By Chet Yarbrough 


Going to school is required by law but graduating is a choice made by a student and his family.  “In a repeat of last year, Nevada was the lowest-ranking state in the nation with a graduation rate of 61.9 percent.” Like the lyrics to the Ludacris song, one wonders “how low can you go?”  Las Vegas is doing better but it is bouncing along the bottom.


In 2012, Superintendent Dwight Jones (resigned March 5, 2013) reported progress in Clark County’s public school system with an increase in graduation rate from 59 percent to 66 percent but the road to improvement remains steep and unforgiving (Wisconsin and New Jersey are nearing 90%).  Some Las Vegas Valley parents choose not to stand and wait; i.e. faith-based schools are growing to offer education and graduation alternatives to Clark County’s public school system.


The Las Vegas area has a variety of faith-based schools that offer education to children from pre-school through high school.  Solomon Schechter, a nationwide (20 states and 2 Canadian provinces) pre-school to high school system of education, has a K-5 school located in the Las Vegas Valley.  Beth Miller, the CEO of Solomon Schechter Day School of Las Vegas, said, “The Solomon Schechter school at Temple Beth Sholom began nine years ago with K-1’ classes and has grown to K-5.”  Miller, noted, “With low student/teacher ratios Solomon Schechter insures differentiated teaching for each of its students based on their level of academic achievement.”  The mission statement of Solomon Schechter Day School of Las Vegas, in part, states that it “…provides an outstanding secular education in a dynamic Jewish setting.”  Miller explained, “An integral part of our curriculum is immersion in Jewish history and the Hebrew language that enriches both Jewish tradition and general studies to prepare students for higher education in schools of their choice.”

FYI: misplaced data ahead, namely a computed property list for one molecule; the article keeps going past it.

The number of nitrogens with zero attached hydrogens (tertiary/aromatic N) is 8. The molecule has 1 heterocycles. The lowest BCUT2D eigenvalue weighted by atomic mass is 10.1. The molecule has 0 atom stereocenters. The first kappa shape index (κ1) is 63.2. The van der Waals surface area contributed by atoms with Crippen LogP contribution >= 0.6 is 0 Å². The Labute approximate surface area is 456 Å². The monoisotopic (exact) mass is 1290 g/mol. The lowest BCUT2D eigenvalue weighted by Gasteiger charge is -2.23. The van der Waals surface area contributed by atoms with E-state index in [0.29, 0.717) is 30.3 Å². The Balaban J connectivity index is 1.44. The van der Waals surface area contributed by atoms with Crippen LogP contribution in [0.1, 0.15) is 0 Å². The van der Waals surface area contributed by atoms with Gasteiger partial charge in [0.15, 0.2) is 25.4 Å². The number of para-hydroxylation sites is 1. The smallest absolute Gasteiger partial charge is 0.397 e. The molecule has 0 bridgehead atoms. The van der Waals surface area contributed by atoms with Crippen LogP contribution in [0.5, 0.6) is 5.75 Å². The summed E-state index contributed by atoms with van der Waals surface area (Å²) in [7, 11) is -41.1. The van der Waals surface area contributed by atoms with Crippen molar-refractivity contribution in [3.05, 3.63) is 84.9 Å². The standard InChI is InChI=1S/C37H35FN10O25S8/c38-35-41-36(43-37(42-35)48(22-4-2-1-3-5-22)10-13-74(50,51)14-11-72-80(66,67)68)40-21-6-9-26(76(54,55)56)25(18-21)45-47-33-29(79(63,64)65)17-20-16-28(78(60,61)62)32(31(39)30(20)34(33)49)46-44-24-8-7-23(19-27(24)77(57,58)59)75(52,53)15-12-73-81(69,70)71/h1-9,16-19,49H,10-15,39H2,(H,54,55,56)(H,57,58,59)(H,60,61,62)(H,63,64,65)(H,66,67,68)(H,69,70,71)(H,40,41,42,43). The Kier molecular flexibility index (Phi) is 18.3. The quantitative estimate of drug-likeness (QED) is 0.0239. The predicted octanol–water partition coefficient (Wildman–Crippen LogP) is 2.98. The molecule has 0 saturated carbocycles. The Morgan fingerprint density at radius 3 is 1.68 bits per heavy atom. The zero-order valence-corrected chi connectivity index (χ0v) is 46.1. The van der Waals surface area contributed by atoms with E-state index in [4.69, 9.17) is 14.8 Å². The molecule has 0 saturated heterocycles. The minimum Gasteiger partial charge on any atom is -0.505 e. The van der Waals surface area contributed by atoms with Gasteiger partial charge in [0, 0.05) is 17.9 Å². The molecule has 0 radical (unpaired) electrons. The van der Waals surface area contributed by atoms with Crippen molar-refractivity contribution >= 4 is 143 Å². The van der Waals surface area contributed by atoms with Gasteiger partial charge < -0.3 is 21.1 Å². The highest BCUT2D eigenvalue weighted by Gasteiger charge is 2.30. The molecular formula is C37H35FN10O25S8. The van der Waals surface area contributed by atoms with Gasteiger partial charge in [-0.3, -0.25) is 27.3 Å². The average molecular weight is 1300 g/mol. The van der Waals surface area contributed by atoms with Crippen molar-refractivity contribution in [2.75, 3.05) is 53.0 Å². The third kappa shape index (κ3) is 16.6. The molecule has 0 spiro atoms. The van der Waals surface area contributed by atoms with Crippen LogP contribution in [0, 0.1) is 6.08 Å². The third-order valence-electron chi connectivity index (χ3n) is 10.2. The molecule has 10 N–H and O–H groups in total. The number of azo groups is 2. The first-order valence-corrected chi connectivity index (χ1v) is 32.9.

Mrs. Nancy Kane, a parent and volunteer at Solomon Schechter Day School, said, “I love this school because the teachers keep parents informed and involved in the education of their children; not just in their secular and Jewish education, but in their behavior and social interaction with others.”  Kane said, “I am a believer in the public school system; I worked as a public school teacher for ten years but teacher/student ratios at Solomon Schechter Day School make a big difference in the educational achievement and parent involvement at this school.”